|Legend:||Old version, not maintained||Older version, still maintained||Current stable version||Latest preview version||Future release|
|Version||Browser engine||Release date(s)||Highlights|
|Old version, no longer maintained: 20.10240||EdgeHTML 12.10240||July 15, 2015||
First public release, initial release for PC
|Old version, no longer maintained: 25.10586||EdgeHTML 13.10586||November 5, 2015||
|Old version, no longer maintained: 38.14393||EdgeHTML 14.14393||August 2, 2016||
Initial release on Windows Holographic
|Old version, no longer maintained: 40.15063||EdgeHTML 15.15063||April 11, 2017||
|Older version, yet still maintained: 41.16299||EdgeHTML 16.16299||September 26, 2017||
|Older version, yet still maintained: 42.17134||EdgeHTML 17.17134||April 30, 2018||
|Older version, yet still maintained: 44.17763||EdgeHTML 18.17763||November 13, 2018||
|Older version, yet still maintained: 44.18362||EdgeHTML 18.18362||May 21, 2019|
|Current stable version: 79.0.309||Blink (Chromium 79)||January 15, 2020||
Initial release of the Chromium-based version
|Latest preview version of a future release: 80.0.361||Blink (Chromium 80)||TBA||
Current Dev channel
|Latest preview version of a future release: 81.0.367||Blink (Chromium 81)||
Current Canary channel
Later benchmarks conducted with the version included in 10122 showed significant performance improvement compared to both IE11 and Edge back in 10049. According to Microsoft's benchmark result, this iteration of Edge performed better than both Chrome and Firefox in Google's Octane 2.0 and Apple's Jetstream benchmark.
In August 2015, Microsoft released Windows 10 Build 10532 to insiders, which included Edge 21.10532.0. This beta version scored 445 out of 555 points on the HTML5test.
With the release of Windows 10 Build 14390 to insiders in July 2016, the HTML5test score of the browser's development version was 460 out of 555 points. Chrome 51 scored 497, Firefox 47 scored 456, and Safari 9.1 scored 370.
In June 2016, Microsoft published benchmark results to prove superior power efficiency of Edge in comparison to all other major web browsers. Opera questioned the accuracy and provided their own test results where Opera came out on top. Independent testing by PC World confirmed Microsoft's results. However, tests conducted by Linus Sebastian contradicted Microsoft's results, instead showing that Chrome has the best battery performance.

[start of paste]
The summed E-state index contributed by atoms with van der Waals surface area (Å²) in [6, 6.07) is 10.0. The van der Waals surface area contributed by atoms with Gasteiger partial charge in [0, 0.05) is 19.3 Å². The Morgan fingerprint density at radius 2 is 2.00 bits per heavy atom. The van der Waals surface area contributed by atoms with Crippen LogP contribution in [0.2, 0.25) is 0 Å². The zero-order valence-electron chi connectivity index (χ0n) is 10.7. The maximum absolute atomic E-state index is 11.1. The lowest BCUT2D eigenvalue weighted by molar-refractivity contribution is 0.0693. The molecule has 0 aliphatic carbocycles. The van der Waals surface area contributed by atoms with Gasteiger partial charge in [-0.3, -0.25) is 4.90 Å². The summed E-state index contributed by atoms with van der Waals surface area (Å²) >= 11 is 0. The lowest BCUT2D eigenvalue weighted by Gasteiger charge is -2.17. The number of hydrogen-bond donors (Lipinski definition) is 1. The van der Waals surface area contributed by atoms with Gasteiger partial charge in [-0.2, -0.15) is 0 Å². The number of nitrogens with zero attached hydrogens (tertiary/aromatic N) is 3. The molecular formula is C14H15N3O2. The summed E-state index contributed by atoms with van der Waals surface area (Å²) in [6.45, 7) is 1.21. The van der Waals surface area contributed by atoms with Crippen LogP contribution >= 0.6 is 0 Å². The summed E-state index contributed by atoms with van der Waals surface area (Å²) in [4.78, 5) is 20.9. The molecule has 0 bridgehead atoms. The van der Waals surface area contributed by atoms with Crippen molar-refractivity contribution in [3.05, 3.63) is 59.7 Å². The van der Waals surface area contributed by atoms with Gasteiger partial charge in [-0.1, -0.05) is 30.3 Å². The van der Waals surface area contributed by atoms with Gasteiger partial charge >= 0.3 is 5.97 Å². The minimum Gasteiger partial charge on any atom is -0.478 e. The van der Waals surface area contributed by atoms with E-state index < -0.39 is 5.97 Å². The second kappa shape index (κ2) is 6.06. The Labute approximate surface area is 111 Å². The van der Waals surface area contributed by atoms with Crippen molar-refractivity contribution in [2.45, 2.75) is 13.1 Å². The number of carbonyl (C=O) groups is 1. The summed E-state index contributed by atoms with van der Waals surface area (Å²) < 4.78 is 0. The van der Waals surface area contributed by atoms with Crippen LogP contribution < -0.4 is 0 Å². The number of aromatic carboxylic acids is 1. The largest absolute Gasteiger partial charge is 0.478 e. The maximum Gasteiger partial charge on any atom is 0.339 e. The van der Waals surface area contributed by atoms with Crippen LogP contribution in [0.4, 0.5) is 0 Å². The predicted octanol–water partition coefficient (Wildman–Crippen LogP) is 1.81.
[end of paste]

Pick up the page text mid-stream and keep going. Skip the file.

In an August 2015 review of Windows 10 by Dan Grabham of TechRadar, Microsoft Edge was praised for its performance, despite not being in a feature-complete state at launch. Andrew Cunningham of Ars Technica praised the browser for being "tremendously promising", and "a much better browser than Internet Explorer ever was", but criticized it for its lack of functionality on launch. Thom Holwerda of OSNews criticized Edge in August 2015 for its hidden URL bar, lack of user friendliness, poor design and a tab system that is "so utterly broken it should never have shipped in a final release". He described the browser's implemented features as "some sort of cosmic joke", saying that "infuriating doesn't even begin to describe it".
Data from August 2015, a few weeks after release, showed that user uptake of Edge was low, with only 2% of overall computer users using the new browser. Among Windows 10 users usage peaked at 20% and then dropped to 14% through August 2015.
In October 2015 a security researcher published a report outlining a bug in Edge's "InPrivate" mode, causing data related to visited sites to still be cached in the user's profile directory, theoretically making it possible for others to determine sites visited. The bug gained mainstream attention in early February 2016, and was fixed with a cumulative update on February 9.
Microsoft's planned switch to Chromium as Edge's engine has faced mixed reception. The move will increase consistency of web platform compatibility between major browsers, and for this reason, the move has attracted criticism, as it reduces diversity in the overall web browser market, and increases the influence of Google (developer of the Blink layout engine) on the overall browser market by Microsoft ceding its independently developed browser engine.
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shows that Edge peaked at approximately 20% usage among Windows 10 users at the end of July, before dropping down to 14% by the end of August